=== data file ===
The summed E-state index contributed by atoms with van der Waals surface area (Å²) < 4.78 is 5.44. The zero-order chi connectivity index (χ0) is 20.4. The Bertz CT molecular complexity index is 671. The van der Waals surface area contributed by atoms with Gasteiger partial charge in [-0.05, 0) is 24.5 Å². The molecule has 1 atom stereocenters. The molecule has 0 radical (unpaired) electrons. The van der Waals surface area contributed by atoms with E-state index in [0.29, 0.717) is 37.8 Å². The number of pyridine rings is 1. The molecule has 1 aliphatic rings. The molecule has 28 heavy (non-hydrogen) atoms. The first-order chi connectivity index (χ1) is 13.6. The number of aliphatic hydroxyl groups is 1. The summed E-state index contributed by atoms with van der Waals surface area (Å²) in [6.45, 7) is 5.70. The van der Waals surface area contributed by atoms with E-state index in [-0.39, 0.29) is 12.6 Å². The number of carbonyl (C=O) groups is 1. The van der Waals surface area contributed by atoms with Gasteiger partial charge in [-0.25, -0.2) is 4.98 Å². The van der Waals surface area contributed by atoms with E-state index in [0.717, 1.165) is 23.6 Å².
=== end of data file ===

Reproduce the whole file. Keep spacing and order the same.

The summed E-state index contributed by atoms with van der Waals surface area (Å²) < 4.78 is 5.44. The zero-order chi connectivity index (χ0) is 20.4. The Bertz CT molecular complexity index is 671. The van der Waals surface area contributed by atoms with Gasteiger partial charge in [-0.05, 0) is 24.5 Å². The molecule has 1 atom stereocenters. The molecule has 0 radical (unpaired) electrons. The van der Waals surface area contributed by atoms with E-state index in [0.29, 0.717) is 37.8 Å². The number of pyridine rings is 1. The molecule has 1 aliphatic rings. The molecule has 28 heavy (non-hydrogen) atoms. The first-order chi connectivity index (χ1) is 13.6. The number of aliphatic hydroxyl groups is 1. The summed E-state index contributed by atoms with van der Waals surface area (Å²) in [6.45, 7) is 5.70. The van der Waals surface area contributed by atoms with E-state index in [-0.39, 0.29) is 12.6 Å². The number of carbonyl (C=O) groups is 1. The van der Waals surface area contributed by atoms with Gasteiger partial charge in [-0.25, -0.2) is 4.98 Å². The van der Waals surface area contributed by atoms with E-state index in [0.717, 1.165) is 23.6 Å².